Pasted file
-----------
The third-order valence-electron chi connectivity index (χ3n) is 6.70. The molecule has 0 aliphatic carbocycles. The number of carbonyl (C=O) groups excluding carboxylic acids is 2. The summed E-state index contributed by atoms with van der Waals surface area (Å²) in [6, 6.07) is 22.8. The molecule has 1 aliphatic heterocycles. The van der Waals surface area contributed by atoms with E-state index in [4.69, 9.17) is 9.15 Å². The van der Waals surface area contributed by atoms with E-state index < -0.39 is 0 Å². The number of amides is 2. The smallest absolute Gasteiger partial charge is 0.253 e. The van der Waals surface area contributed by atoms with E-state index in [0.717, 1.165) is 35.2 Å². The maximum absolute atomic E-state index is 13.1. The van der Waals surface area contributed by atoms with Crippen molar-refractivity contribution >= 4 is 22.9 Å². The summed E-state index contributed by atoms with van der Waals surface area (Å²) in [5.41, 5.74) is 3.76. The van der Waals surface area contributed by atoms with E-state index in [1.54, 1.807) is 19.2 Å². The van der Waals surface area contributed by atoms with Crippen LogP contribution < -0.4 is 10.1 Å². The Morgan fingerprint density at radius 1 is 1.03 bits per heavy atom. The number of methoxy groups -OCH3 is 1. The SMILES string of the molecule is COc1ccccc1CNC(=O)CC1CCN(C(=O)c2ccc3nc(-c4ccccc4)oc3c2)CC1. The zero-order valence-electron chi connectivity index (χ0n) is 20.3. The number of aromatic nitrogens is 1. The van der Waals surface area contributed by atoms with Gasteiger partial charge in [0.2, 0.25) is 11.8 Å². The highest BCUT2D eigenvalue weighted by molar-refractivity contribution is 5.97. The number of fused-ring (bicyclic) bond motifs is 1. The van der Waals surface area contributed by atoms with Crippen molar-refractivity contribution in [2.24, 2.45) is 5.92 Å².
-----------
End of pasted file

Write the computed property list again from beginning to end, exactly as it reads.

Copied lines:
The third-order valence-electron chi connectivity index (χ3n) is 6.70. The molecule has 0 aliphatic carbocycles. The number of carbonyl (C=O) groups excluding carboxylic acids is 2. The summed E-state index contributed by atoms with van der Waals surface area (Å²) in [6, 6.07) is 22.8. The molecule has 1 aliphatic heterocycles. The van der Waals surface area contributed by atoms with E-state index in [4.69, 9.17) is 9.15 Å². The van der Waals surface area contributed by atoms with E-state index < -0.39 is 0 Å². The number of amides is 2. The smallest absolute Gasteiger partial charge is 0.253 e. The van der Waals surface area contributed by atoms with E-state index in [0.717, 1.165) is 35.2 Å². The maximum absolute atomic E-state index is 13.1. The van der Waals surface area contributed by atoms with Crippen molar-refractivity contribution >= 4 is 22.9 Å². The summed E-state index contributed by atoms with van der Waals surface area (Å²) in [5.41, 5.74) is 3.76. The van der Waals surface area contributed by atoms with E-state index in [1.54, 1.807) is 19.2 Å². The van der Waals surface area contributed by atoms with Crippen LogP contribution < -0.4 is 10.1 Å². The Morgan fingerprint density at radius 1 is 1.03 bits per heavy atom. The number of methoxy groups -OCH3 is 1. The SMILES string of the molecule is COc1ccccc1CNC(=O)CC1CCN(C(=O)c2ccc3nc(-c4ccccc4)oc3c2)CC1. The zero-order valence-electron chi connectivity index (χ0n) is 20.3. The number of aromatic nitrogens is 1. The van der Waals surface area contributed by atoms with Gasteiger partial charge in [0.2, 0.25) is 11.8 Å². The highest BCUT2D eigenvalue weighted by molar-refractivity contribution is 5.97. The number of fused-ring (bicyclic) bond motifs is 1. The van der Waals surface area contributed by atoms with Crippen molar-refractivity contribution in [2.24, 2.45) is 5.92 Å².